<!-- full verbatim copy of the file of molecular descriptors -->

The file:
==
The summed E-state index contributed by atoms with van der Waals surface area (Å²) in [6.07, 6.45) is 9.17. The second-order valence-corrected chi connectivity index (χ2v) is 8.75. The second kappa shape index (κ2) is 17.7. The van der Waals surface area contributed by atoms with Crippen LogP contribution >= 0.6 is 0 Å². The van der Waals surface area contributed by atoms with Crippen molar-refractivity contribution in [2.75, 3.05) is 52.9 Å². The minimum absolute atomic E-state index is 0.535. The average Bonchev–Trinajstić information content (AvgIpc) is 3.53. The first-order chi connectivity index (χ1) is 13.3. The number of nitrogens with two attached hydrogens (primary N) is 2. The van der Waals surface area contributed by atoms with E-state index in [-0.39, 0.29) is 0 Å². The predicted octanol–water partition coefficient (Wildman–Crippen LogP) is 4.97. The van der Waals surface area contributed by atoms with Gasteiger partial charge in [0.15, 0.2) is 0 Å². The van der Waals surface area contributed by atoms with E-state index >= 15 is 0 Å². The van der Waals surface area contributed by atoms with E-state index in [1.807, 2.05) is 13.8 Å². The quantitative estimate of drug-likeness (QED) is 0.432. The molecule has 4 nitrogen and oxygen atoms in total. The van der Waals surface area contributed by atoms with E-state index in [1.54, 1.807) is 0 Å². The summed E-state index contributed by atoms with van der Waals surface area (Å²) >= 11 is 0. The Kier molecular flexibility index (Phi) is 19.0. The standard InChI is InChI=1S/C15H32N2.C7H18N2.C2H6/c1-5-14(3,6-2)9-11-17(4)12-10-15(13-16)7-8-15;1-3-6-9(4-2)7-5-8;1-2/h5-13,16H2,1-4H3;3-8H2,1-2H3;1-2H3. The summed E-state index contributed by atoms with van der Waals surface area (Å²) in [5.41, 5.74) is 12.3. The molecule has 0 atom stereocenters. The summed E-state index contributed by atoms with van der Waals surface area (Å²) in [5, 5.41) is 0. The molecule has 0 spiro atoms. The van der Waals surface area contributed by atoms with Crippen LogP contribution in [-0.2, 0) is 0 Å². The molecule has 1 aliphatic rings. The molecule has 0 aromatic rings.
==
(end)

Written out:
The summed E-state index contributed by atoms with van der Waals surface area (Å²) in [6.07, 6.45) is 9.17. The second-order valence-corrected chi connectivity index (χ2v) is 8.75. The second kappa shape index (κ2) is 17.7. The van der Waals surface area contributed by atoms with Crippen LogP contribution >= 0.6 is 0 Å². The van der Waals surface area contributed by atoms with Crippen molar-refractivity contribution in [2.75, 3.05) is 52.9 Å². The minimum absolute atomic E-state index is 0.535. The average Bonchev–Trinajstić information content (AvgIpc) is 3.53. The first-order chi connectivity index (χ1) is 13.3. The number of nitrogens with two attached hydrogens (primary N) is 2. The van der Waals surface area contributed by atoms with E-state index in [-0.39, 0.29) is 0 Å². The predicted octanol–water partition coefficient (Wildman–Crippen LogP) is 4.97. The van der Waals surface area contributed by atoms with Gasteiger partial charge in [0.15, 0.2) is 0 Å². The van der Waals surface area contributed by atoms with E-state index >= 15 is 0 Å². The van der Waals surface area contributed by atoms with E-state index in [1.807, 2.05) is 13.8 Å². The quantitative estimate of drug-likeness (QED) is 0.432. The molecule has 4 nitrogen and oxygen atoms in total. The van der Waals surface area contributed by atoms with E-state index in [1.54, 1.807) is 0 Å². The summed E-state index contributed by atoms with van der Waals surface area (Å²) >= 11 is 0. The Kier molecular flexibility index (Phi) is 19.0. The standard InChI is InChI=1S/C15H32N2.C7H18N2.C2H6/c1-5-14(3,6-2)9-11-17(4)12-10-15(13-16)7-8-15;1-3-6-9(4-2)7-5-8;1-2/h5-13,16H2,1-4H3;3-8H2,1-2H3;1-2H3. The summed E-state index contributed by atoms with van der Waals surface area (Å²) in [5.41, 5.74) is 12.3. The molecule has 0 atom stereocenters. The summed E-state index contributed by atoms with van der Waals surface area (Å²) in [5, 5.41) is 0. The molecule has 0 spiro atoms. The van der Waals surface area contributed by atoms with Crippen LogP contribution in [-0.2, 0) is 0 Å². The molecule has 1 aliphatic rings. The molecule has 0 aromatic rings.